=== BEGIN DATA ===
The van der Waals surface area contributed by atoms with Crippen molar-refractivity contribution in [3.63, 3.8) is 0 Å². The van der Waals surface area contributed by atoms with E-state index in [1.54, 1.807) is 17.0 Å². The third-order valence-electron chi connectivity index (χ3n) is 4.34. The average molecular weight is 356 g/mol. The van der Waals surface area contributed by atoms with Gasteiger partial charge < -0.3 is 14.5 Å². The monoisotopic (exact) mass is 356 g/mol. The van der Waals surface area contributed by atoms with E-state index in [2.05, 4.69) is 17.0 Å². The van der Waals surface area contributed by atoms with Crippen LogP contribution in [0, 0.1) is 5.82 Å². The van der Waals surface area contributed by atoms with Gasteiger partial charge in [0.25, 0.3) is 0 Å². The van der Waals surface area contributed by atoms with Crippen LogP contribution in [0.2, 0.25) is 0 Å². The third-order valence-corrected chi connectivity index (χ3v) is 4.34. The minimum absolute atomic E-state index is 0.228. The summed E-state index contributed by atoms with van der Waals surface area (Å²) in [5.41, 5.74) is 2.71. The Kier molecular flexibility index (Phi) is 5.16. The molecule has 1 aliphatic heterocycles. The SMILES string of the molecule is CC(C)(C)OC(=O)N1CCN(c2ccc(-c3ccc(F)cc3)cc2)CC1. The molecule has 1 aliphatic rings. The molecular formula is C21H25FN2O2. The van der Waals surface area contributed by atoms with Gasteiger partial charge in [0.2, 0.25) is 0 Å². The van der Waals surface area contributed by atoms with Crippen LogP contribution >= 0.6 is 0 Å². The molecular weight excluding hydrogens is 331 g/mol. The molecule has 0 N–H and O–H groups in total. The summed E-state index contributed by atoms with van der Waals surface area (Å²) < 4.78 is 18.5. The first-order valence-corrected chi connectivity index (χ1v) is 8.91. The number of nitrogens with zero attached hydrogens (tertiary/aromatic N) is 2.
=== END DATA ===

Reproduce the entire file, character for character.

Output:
The van der Waals surface area contributed by atoms with Crippen molar-refractivity contribution in [3.63, 3.8) is 0 Å². The van der Waals surface area contributed by atoms with E-state index in [1.54, 1.807) is 17.0 Å². The third-order valence-electron chi connectivity index (χ3n) is 4.34. The average molecular weight is 356 g/mol. The van der Waals surface area contributed by atoms with Gasteiger partial charge < -0.3 is 14.5 Å². The monoisotopic (exact) mass is 356 g/mol. The van der Waals surface area contributed by atoms with E-state index in [2.05, 4.69) is 17.0 Å². The van der Waals surface area contributed by atoms with Crippen LogP contribution in [0, 0.1) is 5.82 Å². The van der Waals surface area contributed by atoms with Gasteiger partial charge in [0.25, 0.3) is 0 Å². The van der Waals surface area contributed by atoms with Crippen LogP contribution in [0.2, 0.25) is 0 Å². The third-order valence-corrected chi connectivity index (χ3v) is 4.34. The minimum absolute atomic E-state index is 0.228. The summed E-state index contributed by atoms with van der Waals surface area (Å²) in [5.41, 5.74) is 2.71. The Kier molecular flexibility index (Phi) is 5.16. The molecule has 1 aliphatic heterocycles. The SMILES string of the molecule is CC(C)(C)OC(=O)N1CCN(c2ccc(-c3ccc(F)cc3)cc2)CC1. The molecule has 1 aliphatic rings. The molecular formula is C21H25FN2O2. The van der Waals surface area contributed by atoms with Gasteiger partial charge in [0.2, 0.25) is 0 Å². The van der Waals surface area contributed by atoms with Crippen LogP contribution >= 0.6 is 0 Å². The molecular weight excluding hydrogens is 331 g/mol. The molecule has 0 N–H and O–H groups in total. The summed E-state index contributed by atoms with van der Waals surface area (Å²) < 4.78 is 18.5. The first-order valence-corrected chi connectivity index (χ1v) is 8.91. The number of nitrogens with zero attached hydrogens (tertiary/aromatic N) is 2.